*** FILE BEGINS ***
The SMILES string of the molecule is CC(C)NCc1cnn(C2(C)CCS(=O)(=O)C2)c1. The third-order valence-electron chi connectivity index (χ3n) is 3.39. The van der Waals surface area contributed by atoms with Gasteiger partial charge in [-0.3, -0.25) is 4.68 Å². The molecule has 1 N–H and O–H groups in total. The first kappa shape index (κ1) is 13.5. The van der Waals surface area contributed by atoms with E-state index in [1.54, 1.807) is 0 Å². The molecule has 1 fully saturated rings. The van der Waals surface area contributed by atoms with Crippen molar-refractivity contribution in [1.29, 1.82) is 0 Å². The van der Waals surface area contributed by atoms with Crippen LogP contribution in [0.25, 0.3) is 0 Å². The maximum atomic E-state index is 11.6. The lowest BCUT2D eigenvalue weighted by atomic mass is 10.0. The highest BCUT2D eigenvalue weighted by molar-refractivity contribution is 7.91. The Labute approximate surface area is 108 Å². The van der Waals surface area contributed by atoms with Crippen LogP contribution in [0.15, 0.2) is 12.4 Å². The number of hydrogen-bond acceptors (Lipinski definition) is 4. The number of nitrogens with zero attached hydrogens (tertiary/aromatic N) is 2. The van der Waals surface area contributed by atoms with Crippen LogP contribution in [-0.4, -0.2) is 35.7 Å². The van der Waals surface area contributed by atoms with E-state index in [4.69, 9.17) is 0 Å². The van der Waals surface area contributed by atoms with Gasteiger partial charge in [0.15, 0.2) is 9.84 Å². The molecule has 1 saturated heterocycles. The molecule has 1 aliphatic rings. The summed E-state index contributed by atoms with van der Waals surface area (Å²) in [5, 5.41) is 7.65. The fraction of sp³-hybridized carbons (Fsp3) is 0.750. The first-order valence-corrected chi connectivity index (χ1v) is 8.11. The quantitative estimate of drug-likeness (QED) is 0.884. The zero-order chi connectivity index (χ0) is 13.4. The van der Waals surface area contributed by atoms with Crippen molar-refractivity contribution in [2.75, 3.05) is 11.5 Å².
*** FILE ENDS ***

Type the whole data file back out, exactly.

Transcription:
The SMILES string of the molecule is CC(C)NCc1cnn(C2(C)CCS(=O)(=O)C2)c1. The third-order valence-electron chi connectivity index (χ3n) is 3.39. The van der Waals surface area contributed by atoms with Gasteiger partial charge in [-0.3, -0.25) is 4.68 Å². The molecule has 1 N–H and O–H groups in total. The first kappa shape index (κ1) is 13.5. The van der Waals surface area contributed by atoms with E-state index in [1.54, 1.807) is 0 Å². The molecule has 1 fully saturated rings. The van der Waals surface area contributed by atoms with Crippen molar-refractivity contribution in [1.29, 1.82) is 0 Å². The van der Waals surface area contributed by atoms with Crippen LogP contribution in [0.25, 0.3) is 0 Å². The maximum atomic E-state index is 11.6. The lowest BCUT2D eigenvalue weighted by atomic mass is 10.0. The highest BCUT2D eigenvalue weighted by molar-refractivity contribution is 7.91. The Labute approximate surface area is 108 Å². The van der Waals surface area contributed by atoms with Crippen LogP contribution in [0.15, 0.2) is 12.4 Å². The number of hydrogen-bond acceptors (Lipinski definition) is 4. The number of nitrogens with zero attached hydrogens (tertiary/aromatic N) is 2. The van der Waals surface area contributed by atoms with Crippen LogP contribution in [-0.4, -0.2) is 35.7 Å². The van der Waals surface area contributed by atoms with E-state index in [4.69, 9.17) is 0 Å². The van der Waals surface area contributed by atoms with Gasteiger partial charge in [0.15, 0.2) is 9.84 Å². The molecule has 1 saturated heterocycles. The molecule has 1 aliphatic rings. The summed E-state index contributed by atoms with van der Waals surface area (Å²) in [5, 5.41) is 7.65. The fraction of sp³-hybridized carbons (Fsp3) is 0.750. The first-order valence-corrected chi connectivity index (χ1v) is 8.11. The quantitative estimate of drug-likeness (QED) is 0.884. The zero-order chi connectivity index (χ0) is 13.4. The van der Waals surface area contributed by atoms with Crippen molar-refractivity contribution in [2.75, 3.05) is 11.5 Å².